Helping Our Kids Cope With Change - Happy as a Mother

Helping Our Kids Cope With Change


with Pediatric Psychologist Dr. Ann-Louise Lockhart



WHAT YOU’LL LEARN


  • Reasons Transitions Are Hard
  • Common Transition Times Kids (And Parents) Struggle With
  • Ways To Ease Transitions So They Go More Smoothly

Have you ever been on your way out the door, and then one of your kids flopped on the ground like a fish, because they wanted a different color backpack? Or put a well-fed and properly hydrated preschooler to bed only to have them come out of their room 5 minutes later and ask for a drink? These moments can be frustrating, but a lot of times, it’s the moving from one thing to another that actually drives the child’s behaviour.

Dr. Ann-Louise Lockhart is a pediatric psychologist specializing in helping people with medical issues find alternative treatments. She is going to help us unpack why change can be so hard to deal with and how we can make it easier.

Reasons Transitions Are So Difficult

“Transitions are often not associated with anything positive,” Dr. Lockhart said. “Usually when we think of transitions we think of terror and horror.” She used the pandemic as an example.

Her children’s school shut down the week after spring break. She told her kids, “Okay, we get an extra week of spring break!” But then school supplies and graded work was sent home. We’d have a normal summer though, right? And the daily changes took on an almost apocalyptic feel.

Change constantly happens in our life, and when it’s a positive transition, we don’t pay as much attention to it. I used to have stress dreams about missing class when I went back to school every year. But once I understood it, I was able to bridge that gap.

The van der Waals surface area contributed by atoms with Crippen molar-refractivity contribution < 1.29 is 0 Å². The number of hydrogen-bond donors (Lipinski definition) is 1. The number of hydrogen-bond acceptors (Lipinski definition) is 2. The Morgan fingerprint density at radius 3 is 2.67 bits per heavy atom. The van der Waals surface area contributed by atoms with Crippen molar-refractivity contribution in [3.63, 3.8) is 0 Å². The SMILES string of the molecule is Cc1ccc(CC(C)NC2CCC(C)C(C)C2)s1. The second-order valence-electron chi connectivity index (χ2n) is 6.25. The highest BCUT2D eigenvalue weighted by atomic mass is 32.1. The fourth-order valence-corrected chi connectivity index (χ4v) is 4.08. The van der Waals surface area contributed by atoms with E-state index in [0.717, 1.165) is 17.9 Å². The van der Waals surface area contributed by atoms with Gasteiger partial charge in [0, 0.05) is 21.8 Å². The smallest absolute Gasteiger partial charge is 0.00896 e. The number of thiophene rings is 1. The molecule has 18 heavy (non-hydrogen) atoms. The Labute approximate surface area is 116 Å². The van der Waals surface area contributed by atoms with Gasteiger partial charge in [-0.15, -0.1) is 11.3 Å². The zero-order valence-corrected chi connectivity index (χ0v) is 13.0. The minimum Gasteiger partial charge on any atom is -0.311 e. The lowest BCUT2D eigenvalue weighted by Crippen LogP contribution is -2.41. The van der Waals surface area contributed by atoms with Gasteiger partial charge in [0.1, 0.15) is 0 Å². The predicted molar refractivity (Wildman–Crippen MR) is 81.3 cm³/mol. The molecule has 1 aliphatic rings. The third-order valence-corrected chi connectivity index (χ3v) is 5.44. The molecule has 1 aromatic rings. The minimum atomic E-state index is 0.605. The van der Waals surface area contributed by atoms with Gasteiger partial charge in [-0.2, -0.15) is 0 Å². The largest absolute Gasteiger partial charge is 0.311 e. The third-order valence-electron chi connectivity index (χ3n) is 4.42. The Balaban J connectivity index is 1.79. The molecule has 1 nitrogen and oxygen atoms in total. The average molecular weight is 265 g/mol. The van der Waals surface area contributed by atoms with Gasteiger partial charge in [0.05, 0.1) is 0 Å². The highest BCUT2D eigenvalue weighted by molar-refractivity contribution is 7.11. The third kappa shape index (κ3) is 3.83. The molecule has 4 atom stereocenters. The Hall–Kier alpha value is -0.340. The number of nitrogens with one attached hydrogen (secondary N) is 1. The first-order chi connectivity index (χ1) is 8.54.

“If I don’t know what to expect, my brain is going to tell me what are the worst-case scenarios, or what are the scenarios that could possibly happen?” Dr. Lockhart explained. When we don’t know something, we try to create a reason for it in our heads. But we’re creating this script from a place of anxiety, so we don’t automatically go to positive or even benign explanations.

Something I do to combat these worst-case scenarios that creep into my head is trying to come up with 5 other possible scenarios. If I’m worried about going to a new mom’s group for the first time, and I’m worried no one will like me, what are 5 other possible outcomes of going?

Maybe I’ll meet a new friend. If I don’t meet a new friend on my first time there, maybe I’ll have an enjoyable conversation with someone. Maybe there are other moms who are going through the same things as me right now.

Dr. Lockhart likes to challenge clients to come up with a worst-case scenario, a best-case scenario, and a realistic scenario. “That way you’re really balancing it out. Your brain isn’t so focused on the catastrophe. But it’s also rehearsing all the other. scripts and narratives that could play out. So, in a sense, you’re rehearsing.”

This is important, because in psychology one of the best ways to deal with fear is to create imagined exposures to the scary thing. It helps you create a script for your future self, so you know what to do when you’re in the situation.

This is a strategy that can be really helpful right now as you’re trying to navigate post-pandemic reopenings with unvaccinated children. If you’re contemplating trying to do something, you can think through the scenarios and have a plan in place.

Common Transition Times Kids (And Parents) Struggle With

When we moved houses, my six-year-old had a meltdown in the car about his water bottle. He needed his water bottle because he has to ask for water at daycare and can’t have water whenever he wants, so he *needed* his water bottle.

Having his water bottle allowed him to control how much water he drank at daycare. It was something he could control when there were other things going on in his life he had no control over. But this was easy to understand, because we knew he was going through big changes.

We suspect my four-year-old may have ADHD. Transitions are very hard for him especially when he’s tired. He doesn’t haven’t a lot of flexibility, so I have to be very patient. Moving a child whose brain gets “sticky” on something to a new activity or task can be difficult.